As a fun side project I'm writing a turn-based game that tries to portrait solar system travel little bit more realistically then most of games do. I want to calculate the cost of traveling between planets based on delta-v differences graph like this one:

    enter image description here

I read up on delta-v budget and read through some of the Kerbal Space Program tutorials (and played some too) but I'm still not sure what "planet intercept" is.

If I start from low Kerbin orbit and make delta-v steps of: 950 (Kerbin intercept), 80 (Eve intercept) am I at high Eve orbit? If I stop accelerating will I stay on that orbit?

And more importantly, does this model make any sense at all?

  • 3
    $\begingroup$ Come on... Man up and use the real solar system as your question's reference... ;) imgur.com/r/space/SqdzxzF $\endgroup$
    – Erik
    Commented Nov 3, 2013 at 1:59

1 Answer 1


There's two parts to this question (and answer), KSP and real life. I'll get KSP out of the way first.

KSP uses a simplified two-body physics model rather than full N-body physics, for performance reasons. So, each celestial body has a sphere of influence, a region in which any spacecraft are affected by its gravity and nothing else. An intercept, for the purposes of a delta-v chart, means getting close enough that you enter its sphere of influence. This is represented on the orbital map as a circular icon with the words "Mun Encounter" (or similar); leaving a sphere of influence shows up as "Mun Escape".

Note that just because you are in something's sphere of influence doesn't mean you are in a stable orbit around it. That 850dv to intercept the Mun will get you a flyby of the Mun, entering its SoI, passing it on a hyperbolic trajectory, and then exiting its SoI to return to Kerbin orbit. If you want a stable orbit, you'll need to expend additional dv circularizing. Whether this flyby is in "high" or "low" orbit depends on the precise details of your intercept burn; for bodies with atmosphere, such as Eve, you can even tune your intercept to fly through the planet's atmosphere, allowing you to aerobrake.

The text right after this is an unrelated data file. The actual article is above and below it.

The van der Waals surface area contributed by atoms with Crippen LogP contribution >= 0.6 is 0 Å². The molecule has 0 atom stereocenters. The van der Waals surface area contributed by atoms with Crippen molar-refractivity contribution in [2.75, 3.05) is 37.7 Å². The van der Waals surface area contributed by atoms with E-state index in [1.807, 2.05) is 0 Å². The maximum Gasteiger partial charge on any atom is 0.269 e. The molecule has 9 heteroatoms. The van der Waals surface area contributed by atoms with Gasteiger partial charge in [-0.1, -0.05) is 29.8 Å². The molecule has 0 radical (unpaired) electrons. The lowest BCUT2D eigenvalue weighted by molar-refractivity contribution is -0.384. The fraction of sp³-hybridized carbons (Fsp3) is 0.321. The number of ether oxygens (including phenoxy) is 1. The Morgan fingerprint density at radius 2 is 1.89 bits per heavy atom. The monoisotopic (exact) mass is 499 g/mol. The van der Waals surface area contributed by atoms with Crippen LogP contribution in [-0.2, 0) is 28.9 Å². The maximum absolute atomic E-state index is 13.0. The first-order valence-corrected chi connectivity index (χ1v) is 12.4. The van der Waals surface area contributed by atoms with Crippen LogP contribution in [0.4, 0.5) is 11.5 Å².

In real life, things are a bit fuzzier. The concept of a sphere of influence still exists, but even within something's SoI you are still affected by the gravity of other bodies. What "intercept" means will depend on the mission - if you're trying to dock with a space station, you need to get within touching distance, whereas for a flyby of another planet you just need to get close enough for the cameras.

For the purposes of your game, I would say:

  • Yes, it does make sense to model travel costs using delta-v.
  • If you want to distinguish between flybys and orbits, separating "delta-v to intercept" and "delta-v to enter a stable orbit after intercept" makes sense; if you assume all intercepts will be for orbits you can combine the two.
  • Don't forget to give craft that can aerobrake a discount, when intercepting things with atmosphere.
  • Also don't forget that there are a variety of transfer orbits you can use with different delta-v/time/return trajectory tradeoffs, including ones not mentioned on that page like the bi-elliptic transfer and cunning gravity slingshot manouvers off other planets

Your Answer

By clicking “Post Your Answer”, you agree to our terms of service and acknowledge you have read our privacy policy.

Not the answer you're looking for? Browse other questions tagged or ask your own question.